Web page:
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News from a wargamer with a special interest in the military history of the Balkans. It mainly covers my current reading and wargaming projects. For more detail you can visit the web sites I edit - Balkan Military History and Glasgow & District Wargaming Society. Or follow me on Twitter @Balkan_Dave

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Saturday, 15 June 2019

Setting the East Ablaze

This is Peter Hopkirk's account of the events in Central Asia after the Russian revolution in 1917. As the revolution failed to spread to western Europe, Lenin turned east towards British India and China. In many ways a continuation of the 'Great Game' that Britain and Russia had played in Central Asia for most of the previous century.


This is a good example of the old cliche that truth is stranger than fiction. Our story starts with eccentric British agents on the Silk Road attempting to disrupt the Bolshevik advance as the White armies withdrew. They had some entertaining adventures but appeared to achieve little as the Bolsheviks took over cities like Tashkent and used them as a base to train revolutionaries from India and elsewhere.

Some of the new Soviets caused Lenin a few headaches. Not least at Suizran, which ordered the nationalisation of women! The logic was that the bourgeoisie had taken all the most beautiful women.   Lenin quickly ordered this order withdrawn.

Other colourful characters included the former Turkish General, Enver Pasha. He brought together a number of Muslim bands known as, Basmachi, who had the support of the local population and fanatical courage. Until the numbers and firepower of the Bolsheviks wore them down.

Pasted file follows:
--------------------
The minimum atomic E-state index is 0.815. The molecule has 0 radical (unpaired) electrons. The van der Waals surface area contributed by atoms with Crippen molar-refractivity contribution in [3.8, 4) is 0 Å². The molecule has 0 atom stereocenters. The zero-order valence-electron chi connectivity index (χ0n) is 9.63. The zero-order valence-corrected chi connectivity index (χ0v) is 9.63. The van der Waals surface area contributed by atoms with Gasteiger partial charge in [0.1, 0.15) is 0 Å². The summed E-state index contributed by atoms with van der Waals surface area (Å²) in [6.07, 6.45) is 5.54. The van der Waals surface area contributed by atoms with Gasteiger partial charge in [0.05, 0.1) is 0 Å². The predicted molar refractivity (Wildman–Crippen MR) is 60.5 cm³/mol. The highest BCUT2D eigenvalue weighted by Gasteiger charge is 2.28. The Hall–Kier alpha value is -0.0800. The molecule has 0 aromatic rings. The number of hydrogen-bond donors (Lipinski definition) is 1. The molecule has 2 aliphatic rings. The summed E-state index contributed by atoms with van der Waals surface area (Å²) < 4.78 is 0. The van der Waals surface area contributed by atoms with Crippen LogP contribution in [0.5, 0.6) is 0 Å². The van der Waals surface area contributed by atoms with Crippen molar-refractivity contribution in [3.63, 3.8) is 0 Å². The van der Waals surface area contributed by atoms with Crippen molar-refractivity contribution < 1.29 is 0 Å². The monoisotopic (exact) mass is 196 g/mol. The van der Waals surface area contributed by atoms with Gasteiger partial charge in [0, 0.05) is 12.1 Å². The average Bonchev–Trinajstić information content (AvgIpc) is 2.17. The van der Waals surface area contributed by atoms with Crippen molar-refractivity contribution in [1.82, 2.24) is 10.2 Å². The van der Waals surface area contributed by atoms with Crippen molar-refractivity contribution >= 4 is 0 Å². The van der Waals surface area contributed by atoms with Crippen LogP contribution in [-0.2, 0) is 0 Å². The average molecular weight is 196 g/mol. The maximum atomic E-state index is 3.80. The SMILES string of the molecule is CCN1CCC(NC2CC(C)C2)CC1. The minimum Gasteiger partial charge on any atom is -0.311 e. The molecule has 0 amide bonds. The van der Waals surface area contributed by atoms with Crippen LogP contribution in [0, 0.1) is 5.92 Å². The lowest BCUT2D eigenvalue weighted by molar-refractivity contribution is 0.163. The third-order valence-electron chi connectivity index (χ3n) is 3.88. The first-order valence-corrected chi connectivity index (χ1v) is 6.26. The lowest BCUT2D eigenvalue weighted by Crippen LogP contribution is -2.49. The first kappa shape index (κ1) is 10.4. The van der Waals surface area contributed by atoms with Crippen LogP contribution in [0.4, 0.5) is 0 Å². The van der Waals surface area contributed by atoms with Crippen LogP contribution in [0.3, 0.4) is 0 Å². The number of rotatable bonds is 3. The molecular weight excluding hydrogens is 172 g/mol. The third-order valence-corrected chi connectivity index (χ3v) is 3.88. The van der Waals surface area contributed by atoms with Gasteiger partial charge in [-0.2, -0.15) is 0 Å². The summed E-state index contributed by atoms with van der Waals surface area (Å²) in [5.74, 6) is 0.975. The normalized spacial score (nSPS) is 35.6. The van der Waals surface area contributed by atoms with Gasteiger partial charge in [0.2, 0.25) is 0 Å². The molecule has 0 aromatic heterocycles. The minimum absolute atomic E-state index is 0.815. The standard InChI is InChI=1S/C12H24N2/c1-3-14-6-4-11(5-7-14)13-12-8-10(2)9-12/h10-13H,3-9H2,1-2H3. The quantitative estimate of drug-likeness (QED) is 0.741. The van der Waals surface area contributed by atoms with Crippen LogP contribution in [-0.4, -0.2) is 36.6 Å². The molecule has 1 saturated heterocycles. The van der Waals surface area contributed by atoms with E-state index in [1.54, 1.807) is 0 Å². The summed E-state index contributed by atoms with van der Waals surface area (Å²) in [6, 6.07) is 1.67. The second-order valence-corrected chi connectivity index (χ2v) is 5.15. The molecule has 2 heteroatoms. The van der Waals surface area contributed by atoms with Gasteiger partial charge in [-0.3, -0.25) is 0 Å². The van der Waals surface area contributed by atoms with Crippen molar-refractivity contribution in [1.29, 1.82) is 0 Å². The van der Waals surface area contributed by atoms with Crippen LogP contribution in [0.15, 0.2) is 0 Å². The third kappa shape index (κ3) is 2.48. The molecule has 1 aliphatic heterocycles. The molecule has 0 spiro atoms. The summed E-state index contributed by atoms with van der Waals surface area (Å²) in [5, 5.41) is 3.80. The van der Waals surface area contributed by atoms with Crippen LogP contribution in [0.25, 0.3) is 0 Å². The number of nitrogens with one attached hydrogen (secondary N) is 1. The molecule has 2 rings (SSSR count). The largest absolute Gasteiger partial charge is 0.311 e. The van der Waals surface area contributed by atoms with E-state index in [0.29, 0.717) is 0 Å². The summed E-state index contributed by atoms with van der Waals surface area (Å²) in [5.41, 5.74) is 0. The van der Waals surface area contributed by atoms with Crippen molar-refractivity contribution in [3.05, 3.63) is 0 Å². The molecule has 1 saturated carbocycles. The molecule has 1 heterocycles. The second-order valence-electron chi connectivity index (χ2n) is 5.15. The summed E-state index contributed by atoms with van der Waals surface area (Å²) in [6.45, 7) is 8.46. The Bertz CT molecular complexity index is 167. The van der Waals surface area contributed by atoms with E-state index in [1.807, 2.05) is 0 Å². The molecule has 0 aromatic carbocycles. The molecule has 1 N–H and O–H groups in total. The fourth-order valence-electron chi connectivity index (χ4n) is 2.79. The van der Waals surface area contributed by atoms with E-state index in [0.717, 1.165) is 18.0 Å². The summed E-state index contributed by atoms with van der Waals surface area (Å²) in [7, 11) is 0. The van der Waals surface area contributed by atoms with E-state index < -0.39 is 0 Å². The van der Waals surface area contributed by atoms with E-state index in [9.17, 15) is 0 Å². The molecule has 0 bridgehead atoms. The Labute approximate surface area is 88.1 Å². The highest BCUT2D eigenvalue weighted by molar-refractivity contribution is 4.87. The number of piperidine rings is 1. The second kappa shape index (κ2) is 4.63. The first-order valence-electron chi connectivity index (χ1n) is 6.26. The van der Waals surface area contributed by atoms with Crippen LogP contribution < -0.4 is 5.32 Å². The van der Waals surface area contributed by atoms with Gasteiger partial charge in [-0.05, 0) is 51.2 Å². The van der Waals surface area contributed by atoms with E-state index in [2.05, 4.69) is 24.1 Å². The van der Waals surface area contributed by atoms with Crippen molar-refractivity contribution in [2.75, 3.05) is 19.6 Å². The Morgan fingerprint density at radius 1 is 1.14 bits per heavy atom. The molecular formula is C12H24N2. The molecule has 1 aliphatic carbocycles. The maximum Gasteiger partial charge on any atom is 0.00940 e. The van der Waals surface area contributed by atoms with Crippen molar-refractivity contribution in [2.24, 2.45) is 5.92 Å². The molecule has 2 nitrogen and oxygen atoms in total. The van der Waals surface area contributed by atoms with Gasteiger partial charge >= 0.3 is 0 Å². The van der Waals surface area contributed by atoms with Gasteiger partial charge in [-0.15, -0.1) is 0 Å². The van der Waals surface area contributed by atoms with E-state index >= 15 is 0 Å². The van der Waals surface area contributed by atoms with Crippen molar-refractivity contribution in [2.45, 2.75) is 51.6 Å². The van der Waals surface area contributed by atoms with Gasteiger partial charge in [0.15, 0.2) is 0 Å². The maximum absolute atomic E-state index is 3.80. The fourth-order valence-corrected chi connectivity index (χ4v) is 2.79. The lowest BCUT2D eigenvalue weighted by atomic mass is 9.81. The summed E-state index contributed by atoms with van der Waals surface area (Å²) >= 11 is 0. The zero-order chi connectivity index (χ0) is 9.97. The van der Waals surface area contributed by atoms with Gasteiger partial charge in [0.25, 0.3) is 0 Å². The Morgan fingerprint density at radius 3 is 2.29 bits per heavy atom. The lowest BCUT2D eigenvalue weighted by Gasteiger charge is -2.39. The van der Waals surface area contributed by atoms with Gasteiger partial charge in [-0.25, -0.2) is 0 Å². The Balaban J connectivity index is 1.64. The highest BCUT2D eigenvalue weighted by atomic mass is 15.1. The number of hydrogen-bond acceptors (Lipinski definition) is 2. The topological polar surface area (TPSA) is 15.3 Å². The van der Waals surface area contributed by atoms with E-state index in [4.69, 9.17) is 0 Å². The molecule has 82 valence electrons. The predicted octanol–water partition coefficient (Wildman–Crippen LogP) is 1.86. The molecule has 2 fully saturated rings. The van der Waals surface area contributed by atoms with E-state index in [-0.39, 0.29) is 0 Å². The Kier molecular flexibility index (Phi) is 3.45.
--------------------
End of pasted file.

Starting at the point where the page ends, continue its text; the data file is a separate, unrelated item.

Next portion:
The most bizarre figure was the Russian Baron Ungern-Sternberg, rightly known as the Mad Baron. Starting out as a Cossack commander, he raised a Mongol and White Russian army of some 6,000 men.  He was supplied by Japanese, who had plans of their own in Asia. He hated all Bolsheviks and Jews and committed some of the worst atrocities of the conflict, planning to plant an 'avenue of gallows' from Mongolia to Moscow. After creating chaos he ended up in front of a Bolshevik firing squad.

There were many other characters, but you get the gist.

For the wargamer, this is the territory known as the back of beyond. The Copplestone range of 28mm figures captures the spirit of the period brilliantly.  Partisan Press also publishes rules (Setting the East Ablaze) and scenarios for the period.

It's not a period I have gamed, but I do have some suitable figures including these Cossacks. It would be even better if I could find the rest of them!


And I have some Russian infantry.


1 comment:

  1. Hopkirk's books are great inspiration for wargamers looking for something a bit off the beaten track. Been a good few years since I read any. The Caucasian theatre would provide lots of scope, pre- and post Russian Revolution.

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